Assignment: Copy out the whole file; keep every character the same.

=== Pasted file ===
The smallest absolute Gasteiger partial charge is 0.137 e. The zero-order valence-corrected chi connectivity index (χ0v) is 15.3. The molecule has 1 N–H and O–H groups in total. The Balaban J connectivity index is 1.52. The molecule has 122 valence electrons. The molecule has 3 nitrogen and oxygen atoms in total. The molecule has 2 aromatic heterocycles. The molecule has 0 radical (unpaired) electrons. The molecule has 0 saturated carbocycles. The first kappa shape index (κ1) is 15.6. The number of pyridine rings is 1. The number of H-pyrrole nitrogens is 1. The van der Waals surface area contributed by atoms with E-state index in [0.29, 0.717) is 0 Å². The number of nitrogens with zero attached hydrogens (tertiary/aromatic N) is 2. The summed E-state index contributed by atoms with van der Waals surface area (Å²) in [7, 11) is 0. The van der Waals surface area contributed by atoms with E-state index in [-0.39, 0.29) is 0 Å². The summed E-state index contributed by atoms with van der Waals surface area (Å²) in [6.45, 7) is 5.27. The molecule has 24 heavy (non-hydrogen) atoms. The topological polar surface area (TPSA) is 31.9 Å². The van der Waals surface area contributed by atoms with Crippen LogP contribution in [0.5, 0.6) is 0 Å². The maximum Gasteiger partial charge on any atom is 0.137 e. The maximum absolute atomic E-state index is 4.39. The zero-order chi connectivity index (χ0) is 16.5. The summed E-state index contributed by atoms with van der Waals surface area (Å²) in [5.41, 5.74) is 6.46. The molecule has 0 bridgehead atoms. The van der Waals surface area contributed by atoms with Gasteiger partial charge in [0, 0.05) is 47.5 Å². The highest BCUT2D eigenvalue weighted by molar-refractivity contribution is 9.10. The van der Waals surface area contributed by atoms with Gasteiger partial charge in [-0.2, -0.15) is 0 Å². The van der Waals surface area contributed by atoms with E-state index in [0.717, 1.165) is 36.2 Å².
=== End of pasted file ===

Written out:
The smallest absolute Gasteiger partial charge is 0.137 e. The zero-order valence-corrected chi connectivity index (χ0v) is 15.3. The molecule has 1 N–H and O–H groups in total. The Balaban J connectivity index is 1.52. The molecule has 122 valence electrons. The molecule has 3 nitrogen and oxygen atoms in total. The molecule has 2 aromatic heterocycles. The molecule has 0 radical (unpaired) electrons. The molecule has 0 saturated carbocycles. The first kappa shape index (κ1) is 15.6. The number of pyridine rings is 1. The number of H-pyrrole nitrogens is 1. The van der Waals surface area contributed by atoms with E-state index in [0.29, 0.717) is 0 Å². The number of nitrogens with zero attached hydrogens (tertiary/aromatic N) is 2. The summed E-state index contributed by atoms with van der Waals surface area (Å²) in [7, 11) is 0. The van der Waals surface area contributed by atoms with E-state index in [-0.39, 0.29) is 0 Å². The summed E-state index contributed by atoms with van der Waals surface area (Å²) in [6.45, 7) is 5.27. The molecule has 24 heavy (non-hydrogen) atoms. The topological polar surface area (TPSA) is 31.9 Å². The van der Waals surface area contributed by atoms with Crippen LogP contribution in [0.5, 0.6) is 0 Å². The maximum Gasteiger partial charge on any atom is 0.137 e. The maximum absolute atomic E-state index is 4.39. The zero-order chi connectivity index (χ0) is 16.5. The summed E-state index contributed by atoms with van der Waals surface area (Å²) in [5.41, 5.74) is 6.46. The molecule has 0 bridgehead atoms. The van der Waals surface area contributed by atoms with Gasteiger partial charge in [0, 0.05) is 47.5 Å². The highest BCUT2D eigenvalue weighted by molar-refractivity contribution is 9.10. The van der Waals surface area contributed by atoms with Gasteiger partial charge in [-0.2, -0.15) is 0 Å². The van der Waals surface area contributed by atoms with E-state index in [0.717, 1.165) is 36.2 Å².